Although I’ve given up on convincing him, I do believe there’s hope for the rest of humanity: Slides and handouts are two separate animals. Never use one for the other.

Consultants, like too many other presenters, often rely on their slides to serve two purposes: presentation tool and take-away info-pack. When a presenter makes this mistake, the resulting slides are so jam packed with information that not only do they exhaust the audience, they become their own worst enemy.

The human brain can only hold so much information before deciding to commit it to long term memory or discard it. The more info available at once, the more will get tossed into the discard pile.

During a presentation or learning session, new information is kept in the working memory of the learner. Ideas in the working memory are subject to manipulation by reasoning and comprehension; it is where the presenter can massage the information, add his take, affect its meaning and plead his case. Working memory is where information is the most subject to persuasion.

What a wonderful workspace! There is one problem though – space is limited. Only so many ideas can be actively held and manipulated in the working memory. This limitation is referred to as cognitive load and the theory states that the more a learner has to learn at one time, the lower his or her comprehension rate will be. In fact, the general consensus is that the working memory can only hold between 5 and 9 pieces of information at once.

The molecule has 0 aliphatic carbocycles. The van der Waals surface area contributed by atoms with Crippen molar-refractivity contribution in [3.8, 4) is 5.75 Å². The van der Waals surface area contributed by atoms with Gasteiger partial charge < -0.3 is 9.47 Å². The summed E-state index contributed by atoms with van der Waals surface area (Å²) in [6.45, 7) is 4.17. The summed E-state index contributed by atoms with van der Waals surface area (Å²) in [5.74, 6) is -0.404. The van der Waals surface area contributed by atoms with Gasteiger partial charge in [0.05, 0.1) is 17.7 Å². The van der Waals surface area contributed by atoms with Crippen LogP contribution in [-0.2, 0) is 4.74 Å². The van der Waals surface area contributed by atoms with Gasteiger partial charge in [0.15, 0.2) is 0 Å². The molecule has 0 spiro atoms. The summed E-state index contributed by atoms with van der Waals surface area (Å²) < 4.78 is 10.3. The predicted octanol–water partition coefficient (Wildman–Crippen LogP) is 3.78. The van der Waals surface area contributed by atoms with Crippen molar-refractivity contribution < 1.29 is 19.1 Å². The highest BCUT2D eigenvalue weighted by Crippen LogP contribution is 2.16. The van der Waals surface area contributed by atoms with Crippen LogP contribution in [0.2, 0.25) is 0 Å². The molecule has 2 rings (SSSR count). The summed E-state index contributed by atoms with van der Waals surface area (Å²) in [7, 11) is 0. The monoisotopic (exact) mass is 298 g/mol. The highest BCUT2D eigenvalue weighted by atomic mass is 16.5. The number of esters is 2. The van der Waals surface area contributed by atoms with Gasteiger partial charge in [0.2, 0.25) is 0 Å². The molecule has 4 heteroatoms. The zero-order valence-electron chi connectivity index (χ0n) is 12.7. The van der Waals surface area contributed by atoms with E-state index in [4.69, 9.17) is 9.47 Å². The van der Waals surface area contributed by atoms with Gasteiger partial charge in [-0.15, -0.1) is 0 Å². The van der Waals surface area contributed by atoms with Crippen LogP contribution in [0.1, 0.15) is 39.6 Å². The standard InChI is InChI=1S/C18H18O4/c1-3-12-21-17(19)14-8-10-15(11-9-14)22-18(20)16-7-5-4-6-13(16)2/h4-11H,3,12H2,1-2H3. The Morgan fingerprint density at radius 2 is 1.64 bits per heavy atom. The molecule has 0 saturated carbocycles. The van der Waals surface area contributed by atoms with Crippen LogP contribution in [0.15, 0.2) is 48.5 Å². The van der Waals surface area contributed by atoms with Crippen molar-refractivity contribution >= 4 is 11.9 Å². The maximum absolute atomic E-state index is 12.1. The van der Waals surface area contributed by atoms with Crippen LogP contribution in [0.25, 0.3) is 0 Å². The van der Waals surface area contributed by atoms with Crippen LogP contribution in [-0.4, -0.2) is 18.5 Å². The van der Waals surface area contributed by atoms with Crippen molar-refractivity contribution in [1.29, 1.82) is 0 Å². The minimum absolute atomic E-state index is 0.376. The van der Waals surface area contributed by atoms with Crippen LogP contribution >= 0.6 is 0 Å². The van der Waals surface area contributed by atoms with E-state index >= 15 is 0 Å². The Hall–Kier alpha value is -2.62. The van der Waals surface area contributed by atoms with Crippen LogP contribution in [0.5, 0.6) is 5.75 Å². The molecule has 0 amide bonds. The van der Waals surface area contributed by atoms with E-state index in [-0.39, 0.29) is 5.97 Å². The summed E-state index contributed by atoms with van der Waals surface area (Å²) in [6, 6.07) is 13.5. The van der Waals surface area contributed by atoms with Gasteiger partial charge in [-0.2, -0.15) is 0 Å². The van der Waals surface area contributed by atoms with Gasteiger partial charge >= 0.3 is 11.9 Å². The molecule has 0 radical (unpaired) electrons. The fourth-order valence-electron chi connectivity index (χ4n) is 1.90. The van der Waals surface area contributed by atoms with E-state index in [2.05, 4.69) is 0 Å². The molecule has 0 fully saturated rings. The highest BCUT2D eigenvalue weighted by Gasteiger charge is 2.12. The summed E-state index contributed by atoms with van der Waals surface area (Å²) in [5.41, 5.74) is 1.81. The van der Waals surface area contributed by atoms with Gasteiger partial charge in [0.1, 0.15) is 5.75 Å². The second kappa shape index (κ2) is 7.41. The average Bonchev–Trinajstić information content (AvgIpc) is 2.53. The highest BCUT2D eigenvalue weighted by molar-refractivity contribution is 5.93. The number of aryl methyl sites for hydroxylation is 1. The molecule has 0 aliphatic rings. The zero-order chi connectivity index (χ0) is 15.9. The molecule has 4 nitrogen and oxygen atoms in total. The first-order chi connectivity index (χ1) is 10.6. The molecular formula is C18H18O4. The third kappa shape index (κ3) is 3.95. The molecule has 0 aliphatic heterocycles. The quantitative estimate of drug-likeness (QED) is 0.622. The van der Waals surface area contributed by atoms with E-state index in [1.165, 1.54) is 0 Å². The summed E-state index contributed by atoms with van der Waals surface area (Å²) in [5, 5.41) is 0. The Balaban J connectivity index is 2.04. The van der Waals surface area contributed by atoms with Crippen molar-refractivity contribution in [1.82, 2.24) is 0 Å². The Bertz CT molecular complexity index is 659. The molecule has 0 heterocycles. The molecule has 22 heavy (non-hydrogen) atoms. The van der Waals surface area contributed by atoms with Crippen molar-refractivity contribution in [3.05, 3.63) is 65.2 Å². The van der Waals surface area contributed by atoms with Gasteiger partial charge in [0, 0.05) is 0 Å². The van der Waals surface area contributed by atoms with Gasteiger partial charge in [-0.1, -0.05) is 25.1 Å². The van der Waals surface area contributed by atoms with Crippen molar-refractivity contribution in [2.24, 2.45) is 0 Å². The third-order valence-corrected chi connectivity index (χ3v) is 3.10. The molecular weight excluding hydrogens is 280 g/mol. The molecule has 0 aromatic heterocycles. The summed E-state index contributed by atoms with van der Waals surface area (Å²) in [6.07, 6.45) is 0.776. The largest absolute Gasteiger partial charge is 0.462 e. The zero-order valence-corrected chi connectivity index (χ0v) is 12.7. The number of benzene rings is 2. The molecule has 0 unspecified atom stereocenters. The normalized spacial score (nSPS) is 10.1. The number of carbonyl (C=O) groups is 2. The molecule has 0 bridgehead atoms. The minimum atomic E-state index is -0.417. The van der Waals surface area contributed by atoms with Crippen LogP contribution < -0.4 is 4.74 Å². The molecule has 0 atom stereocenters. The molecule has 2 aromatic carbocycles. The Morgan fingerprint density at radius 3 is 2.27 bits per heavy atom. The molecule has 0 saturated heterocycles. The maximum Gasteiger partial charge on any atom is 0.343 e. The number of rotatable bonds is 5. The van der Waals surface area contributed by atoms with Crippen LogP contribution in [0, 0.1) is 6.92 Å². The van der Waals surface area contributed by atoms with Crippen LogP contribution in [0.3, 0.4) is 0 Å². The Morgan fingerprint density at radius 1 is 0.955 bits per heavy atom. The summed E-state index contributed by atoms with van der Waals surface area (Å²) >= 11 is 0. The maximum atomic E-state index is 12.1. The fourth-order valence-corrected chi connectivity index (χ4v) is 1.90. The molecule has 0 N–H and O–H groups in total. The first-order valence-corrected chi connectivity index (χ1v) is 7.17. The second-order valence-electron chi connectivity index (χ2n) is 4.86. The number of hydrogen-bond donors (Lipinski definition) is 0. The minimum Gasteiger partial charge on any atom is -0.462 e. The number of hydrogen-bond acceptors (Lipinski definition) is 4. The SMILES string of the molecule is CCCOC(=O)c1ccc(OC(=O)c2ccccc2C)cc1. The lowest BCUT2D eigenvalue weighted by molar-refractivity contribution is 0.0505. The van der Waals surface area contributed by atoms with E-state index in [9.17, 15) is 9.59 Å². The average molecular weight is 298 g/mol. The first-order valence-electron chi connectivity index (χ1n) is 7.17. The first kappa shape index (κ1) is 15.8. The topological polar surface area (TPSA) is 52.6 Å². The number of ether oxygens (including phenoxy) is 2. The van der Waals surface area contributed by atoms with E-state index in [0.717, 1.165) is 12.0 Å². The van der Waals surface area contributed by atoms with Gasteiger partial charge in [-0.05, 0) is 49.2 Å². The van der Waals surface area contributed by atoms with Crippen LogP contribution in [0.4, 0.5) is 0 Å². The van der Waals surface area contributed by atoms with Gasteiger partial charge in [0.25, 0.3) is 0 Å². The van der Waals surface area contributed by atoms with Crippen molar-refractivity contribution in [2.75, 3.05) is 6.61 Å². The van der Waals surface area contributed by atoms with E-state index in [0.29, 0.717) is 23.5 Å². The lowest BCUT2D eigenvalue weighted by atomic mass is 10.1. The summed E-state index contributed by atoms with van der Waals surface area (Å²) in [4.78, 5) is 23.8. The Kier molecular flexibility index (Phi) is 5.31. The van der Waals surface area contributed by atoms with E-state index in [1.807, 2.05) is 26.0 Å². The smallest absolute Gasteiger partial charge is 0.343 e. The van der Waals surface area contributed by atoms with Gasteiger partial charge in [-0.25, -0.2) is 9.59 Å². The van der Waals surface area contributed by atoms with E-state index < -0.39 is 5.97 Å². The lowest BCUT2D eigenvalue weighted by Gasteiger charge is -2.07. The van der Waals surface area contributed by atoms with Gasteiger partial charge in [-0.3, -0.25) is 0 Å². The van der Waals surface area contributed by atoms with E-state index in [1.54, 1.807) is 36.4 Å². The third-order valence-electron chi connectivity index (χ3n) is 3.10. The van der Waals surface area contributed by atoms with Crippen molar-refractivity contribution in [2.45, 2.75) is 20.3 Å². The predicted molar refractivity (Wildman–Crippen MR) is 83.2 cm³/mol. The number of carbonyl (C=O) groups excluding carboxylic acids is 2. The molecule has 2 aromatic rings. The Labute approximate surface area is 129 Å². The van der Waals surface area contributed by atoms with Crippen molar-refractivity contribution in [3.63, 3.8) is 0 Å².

Comprehension happens best when the audience is coming to understand a visual with the help of audible explanation, rather than when the brain is trying to process spoken words, written words, images and relational information all at once. Slides should be visual, low on text and simple. The best slides focus on one main concept and leave the detail to the presenter. This frees up the audience to listen to the narrative and associate it with the elements of the displayed image.

So now that the slides are simple and visual, has putting together handouts become separate project all together? Not at all; most presentation platforms have an answer programmed in. In PowerPoint it’s called the Notes section* and it builds comprehensive handouts without overcrowding the visual aids.

Reserve bullets and details for the Notes section and free up the slides for that which they were intended: visual communication.

Instructions on using PPT Notes:
*How To Use Notes To Create Handouts
*How To Set Up Presenter View To See Notes While Presenting

Tell Me A Story